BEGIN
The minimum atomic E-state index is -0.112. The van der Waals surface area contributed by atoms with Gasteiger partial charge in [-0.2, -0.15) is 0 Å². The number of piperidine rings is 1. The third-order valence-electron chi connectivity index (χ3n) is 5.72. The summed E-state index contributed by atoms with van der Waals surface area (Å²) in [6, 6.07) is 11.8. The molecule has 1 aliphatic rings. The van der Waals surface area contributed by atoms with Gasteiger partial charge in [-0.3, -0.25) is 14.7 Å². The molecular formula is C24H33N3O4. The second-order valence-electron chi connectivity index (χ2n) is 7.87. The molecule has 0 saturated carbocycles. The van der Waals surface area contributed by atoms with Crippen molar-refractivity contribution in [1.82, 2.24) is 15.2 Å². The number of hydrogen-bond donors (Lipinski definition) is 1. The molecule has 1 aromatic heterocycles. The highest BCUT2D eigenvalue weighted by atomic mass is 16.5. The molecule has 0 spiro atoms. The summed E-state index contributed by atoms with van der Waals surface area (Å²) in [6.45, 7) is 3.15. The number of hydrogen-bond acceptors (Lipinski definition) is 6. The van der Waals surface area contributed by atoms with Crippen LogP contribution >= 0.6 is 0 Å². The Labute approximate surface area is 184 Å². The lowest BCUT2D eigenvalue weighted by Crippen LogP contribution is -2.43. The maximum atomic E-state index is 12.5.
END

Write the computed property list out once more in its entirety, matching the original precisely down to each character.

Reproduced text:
The minimum atomic E-state index is -0.112. The van der Waals surface area contributed by atoms with Gasteiger partial charge in [-0.2, -0.15) is 0 Å². The number of piperidine rings is 1. The third-order valence-electron chi connectivity index (χ3n) is 5.72. The summed E-state index contributed by atoms with van der Waals surface area (Å²) in [6, 6.07) is 11.8. The molecule has 1 aliphatic rings. The van der Waals surface area contributed by atoms with Gasteiger partial charge in [-0.3, -0.25) is 14.7 Å². The molecular formula is C24H33N3O4. The second-order valence-electron chi connectivity index (χ2n) is 7.87. The molecule has 0 saturated carbocycles. The van der Waals surface area contributed by atoms with Crippen molar-refractivity contribution in [1.82, 2.24) is 15.2 Å². The number of hydrogen-bond donors (Lipinski definition) is 1. The molecule has 1 aromatic heterocycles. The highest BCUT2D eigenvalue weighted by atomic mass is 16.5. The molecule has 0 spiro atoms. The summed E-state index contributed by atoms with van der Waals surface area (Å²) in [6.45, 7) is 3.15. The number of hydrogen-bond acceptors (Lipinski definition) is 6. The van der Waals surface area contributed by atoms with Crippen LogP contribution >= 0.6 is 0 Å². The Labute approximate surface area is 184 Å². The lowest BCUT2D eigenvalue weighted by Crippen LogP contribution is -2.43. The maximum atomic E-state index is 12.5.